We’ve been living with a global pandemic for two years now. Those looking for some “new normal” may not realize this is it, at least for now.
You’ve learned how to handle remote work, safely lead onsite work, and communicate with all your constituencies in new and different ways.
The part that continues to confound everyone is the supply chain, with labor a close second place. Both of those require some of that innovative culture you’ve been talking about.
Every industry is facing shortages, and many have made adjustments to account for that. Service industries have rationalized offerings and hours to reflect what they can supply reliably. Many of those have shifted massive supply to internet-based methodologies.
Yet it seems the majority of manufacturers have not done much of any of that.
Step 1: Your receiving personnel are not simply twittering their thumbs day after day. You may not get everything you ordered when you hoped to receive it, but you do have some inventory. Parts of your supply chain are working.
Step 2: Quit crying over what challenges you are facing, and focus instead on what you can do to help your customers and markets with what you do have. Claim to have an innovative culture? Now’s the time to prove it.
Step 3: Work with suppliers and customers to determine what specification changes can be better supplied, if approved. Then take action as that supply chain can to keep each of you moving forward. If the answer is none, change industries. That doesn’t mean leave manufacturing; it does mean deal with the reality you face.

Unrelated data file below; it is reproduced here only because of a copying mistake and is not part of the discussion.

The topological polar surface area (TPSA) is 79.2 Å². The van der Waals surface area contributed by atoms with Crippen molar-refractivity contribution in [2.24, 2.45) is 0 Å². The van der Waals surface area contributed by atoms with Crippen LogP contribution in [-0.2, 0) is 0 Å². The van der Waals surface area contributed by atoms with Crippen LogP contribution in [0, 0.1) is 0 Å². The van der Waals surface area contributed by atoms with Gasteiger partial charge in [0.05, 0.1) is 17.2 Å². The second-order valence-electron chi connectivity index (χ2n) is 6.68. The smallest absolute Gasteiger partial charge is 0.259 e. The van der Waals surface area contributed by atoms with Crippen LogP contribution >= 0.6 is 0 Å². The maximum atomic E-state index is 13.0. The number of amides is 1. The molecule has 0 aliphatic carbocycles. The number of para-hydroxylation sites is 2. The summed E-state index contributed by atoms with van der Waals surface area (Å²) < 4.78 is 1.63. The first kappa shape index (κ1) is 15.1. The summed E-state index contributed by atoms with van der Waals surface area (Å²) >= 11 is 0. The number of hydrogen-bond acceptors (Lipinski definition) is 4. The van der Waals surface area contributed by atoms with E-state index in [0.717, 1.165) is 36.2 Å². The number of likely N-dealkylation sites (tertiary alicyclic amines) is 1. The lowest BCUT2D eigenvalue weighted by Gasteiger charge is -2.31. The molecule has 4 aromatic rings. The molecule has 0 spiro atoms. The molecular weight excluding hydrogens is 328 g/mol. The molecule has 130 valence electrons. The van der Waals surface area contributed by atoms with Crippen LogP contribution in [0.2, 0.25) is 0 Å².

Step 4: Keep trigger mechanisms in place — or put them in place if for some reason you don’t have them — for advance notice of changes coming down the pike. Keep the pity party brief and emphasize what options and for whom you can create. That may change weekly, so act quickly with the knowledge that steps you are taking may be near-term only.
Step 5: What strategic and operational changes do you need to make right now? What if this is the “new normal?” If your business model and strategy haven’t changed, when do you intend to respond to this global upheaval?
There are strengths in your supply chain. Perhaps some of your customers do have a truly innovative mindset that you need to call on. Same for your suppliers. And the same for the employees you’ve never asked to leap way beyond any box you may have believed you’re in.
If you’re not looking for what you can do with what you can obtain, or what creative changes you can make to remain viable, what are you doing?
As we all know, hope is not a strategy.